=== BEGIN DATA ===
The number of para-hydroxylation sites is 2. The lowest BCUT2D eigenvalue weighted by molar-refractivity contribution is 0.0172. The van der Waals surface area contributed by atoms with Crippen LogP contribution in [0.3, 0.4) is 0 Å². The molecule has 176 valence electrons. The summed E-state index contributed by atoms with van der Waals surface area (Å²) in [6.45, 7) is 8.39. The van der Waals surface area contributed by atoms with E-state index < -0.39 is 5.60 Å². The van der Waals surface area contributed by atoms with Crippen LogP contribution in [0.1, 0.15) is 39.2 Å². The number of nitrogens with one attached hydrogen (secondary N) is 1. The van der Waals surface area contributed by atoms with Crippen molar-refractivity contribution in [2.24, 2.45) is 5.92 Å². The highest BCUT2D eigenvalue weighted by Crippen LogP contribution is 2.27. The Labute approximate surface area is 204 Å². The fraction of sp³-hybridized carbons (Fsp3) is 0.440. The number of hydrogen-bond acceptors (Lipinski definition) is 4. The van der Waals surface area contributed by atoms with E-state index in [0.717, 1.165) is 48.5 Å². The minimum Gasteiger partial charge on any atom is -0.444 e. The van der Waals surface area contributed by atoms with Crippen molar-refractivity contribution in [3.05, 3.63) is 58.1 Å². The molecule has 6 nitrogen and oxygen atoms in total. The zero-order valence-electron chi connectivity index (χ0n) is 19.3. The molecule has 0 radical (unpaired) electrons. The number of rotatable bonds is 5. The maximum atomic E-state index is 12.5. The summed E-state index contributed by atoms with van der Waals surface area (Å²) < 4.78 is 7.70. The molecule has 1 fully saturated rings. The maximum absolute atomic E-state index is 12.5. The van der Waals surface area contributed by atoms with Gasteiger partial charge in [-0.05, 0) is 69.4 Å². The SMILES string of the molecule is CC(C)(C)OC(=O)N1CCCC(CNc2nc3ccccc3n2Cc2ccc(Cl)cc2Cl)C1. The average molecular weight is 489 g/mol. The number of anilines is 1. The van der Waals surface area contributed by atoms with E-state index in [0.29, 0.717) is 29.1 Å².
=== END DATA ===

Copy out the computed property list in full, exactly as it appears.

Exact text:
The number of para-hydroxylation sites is 2. The lowest BCUT2D eigenvalue weighted by molar-refractivity contribution is 0.0172. The van der Waals surface area contributed by atoms with Crippen LogP contribution in [0.3, 0.4) is 0 Å². The molecule has 176 valence electrons. The summed E-state index contributed by atoms with van der Waals surface area (Å²) in [6.45, 7) is 8.39. The van der Waals surface area contributed by atoms with E-state index < -0.39 is 5.60 Å². The van der Waals surface area contributed by atoms with Crippen LogP contribution in [0.1, 0.15) is 39.2 Å². The number of nitrogens with one attached hydrogen (secondary N) is 1. The van der Waals surface area contributed by atoms with Crippen molar-refractivity contribution in [2.24, 2.45) is 5.92 Å². The highest BCUT2D eigenvalue weighted by Crippen LogP contribution is 2.27. The Labute approximate surface area is 204 Å². The fraction of sp³-hybridized carbons (Fsp3) is 0.440. The number of hydrogen-bond acceptors (Lipinski definition) is 4. The van der Waals surface area contributed by atoms with E-state index in [0.717, 1.165) is 48.5 Å². The minimum Gasteiger partial charge on any atom is -0.444 e. The van der Waals surface area contributed by atoms with Crippen molar-refractivity contribution in [3.05, 3.63) is 58.1 Å². The molecule has 6 nitrogen and oxygen atoms in total. The zero-order valence-electron chi connectivity index (χ0n) is 19.3. The molecule has 0 radical (unpaired) electrons. The number of rotatable bonds is 5. The maximum atomic E-state index is 12.5. The summed E-state index contributed by atoms with van der Waals surface area (Å²) < 4.78 is 7.70. The molecule has 1 fully saturated rings. The maximum absolute atomic E-state index is 12.5. The van der Waals surface area contributed by atoms with Gasteiger partial charge in [-0.05, 0) is 69.4 Å². The SMILES string of the molecule is CC(C)(C)OC(=O)N1CCCC(CNc2nc3ccccc3n2Cc2ccc(Cl)cc2Cl)C1. The average molecular weight is 489 g/mol. The number of anilines is 1. The van der Waals surface area contributed by atoms with E-state index in [0.29, 0.717) is 29.1 Å².